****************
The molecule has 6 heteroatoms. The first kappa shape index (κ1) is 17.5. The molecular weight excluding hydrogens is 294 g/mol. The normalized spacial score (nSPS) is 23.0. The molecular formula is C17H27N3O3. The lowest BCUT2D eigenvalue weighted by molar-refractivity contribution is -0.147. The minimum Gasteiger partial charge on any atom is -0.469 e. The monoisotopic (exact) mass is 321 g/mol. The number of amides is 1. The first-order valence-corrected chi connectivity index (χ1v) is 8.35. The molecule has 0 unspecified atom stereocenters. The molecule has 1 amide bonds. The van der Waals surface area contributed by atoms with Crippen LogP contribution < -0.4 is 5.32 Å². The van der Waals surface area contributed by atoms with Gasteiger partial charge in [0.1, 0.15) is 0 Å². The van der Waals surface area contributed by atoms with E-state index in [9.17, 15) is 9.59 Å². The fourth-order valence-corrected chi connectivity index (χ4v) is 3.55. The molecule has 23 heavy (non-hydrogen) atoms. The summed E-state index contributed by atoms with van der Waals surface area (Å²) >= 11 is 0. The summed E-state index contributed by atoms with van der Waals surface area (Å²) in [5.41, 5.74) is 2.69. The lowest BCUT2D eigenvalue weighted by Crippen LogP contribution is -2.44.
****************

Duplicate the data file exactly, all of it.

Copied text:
The molecule has 6 heteroatoms. The first kappa shape index (κ1) is 17.5. The molecular weight excluding hydrogens is 294 g/mol. The normalized spacial score (nSPS) is 23.0. The molecular formula is C17H27N3O3. The lowest BCUT2D eigenvalue weighted by molar-refractivity contribution is -0.147. The minimum Gasteiger partial charge on any atom is -0.469 e. The monoisotopic (exact) mass is 321 g/mol. The number of amides is 1. The first-order valence-corrected chi connectivity index (χ1v) is 8.35. The molecule has 0 unspecified atom stereocenters. The molecule has 1 amide bonds. The van der Waals surface area contributed by atoms with Crippen LogP contribution < -0.4 is 5.32 Å². The van der Waals surface area contributed by atoms with Gasteiger partial charge in [0.1, 0.15) is 0 Å². The van der Waals surface area contributed by atoms with E-state index in [9.17, 15) is 9.59 Å². The fourth-order valence-corrected chi connectivity index (χ4v) is 3.55. The molecule has 23 heavy (non-hydrogen) atoms. The summed E-state index contributed by atoms with van der Waals surface area (Å²) >= 11 is 0. The summed E-state index contributed by atoms with van der Waals surface area (Å²) in [5.41, 5.74) is 2.69. The lowest BCUT2D eigenvalue weighted by Crippen LogP contribution is -2.44.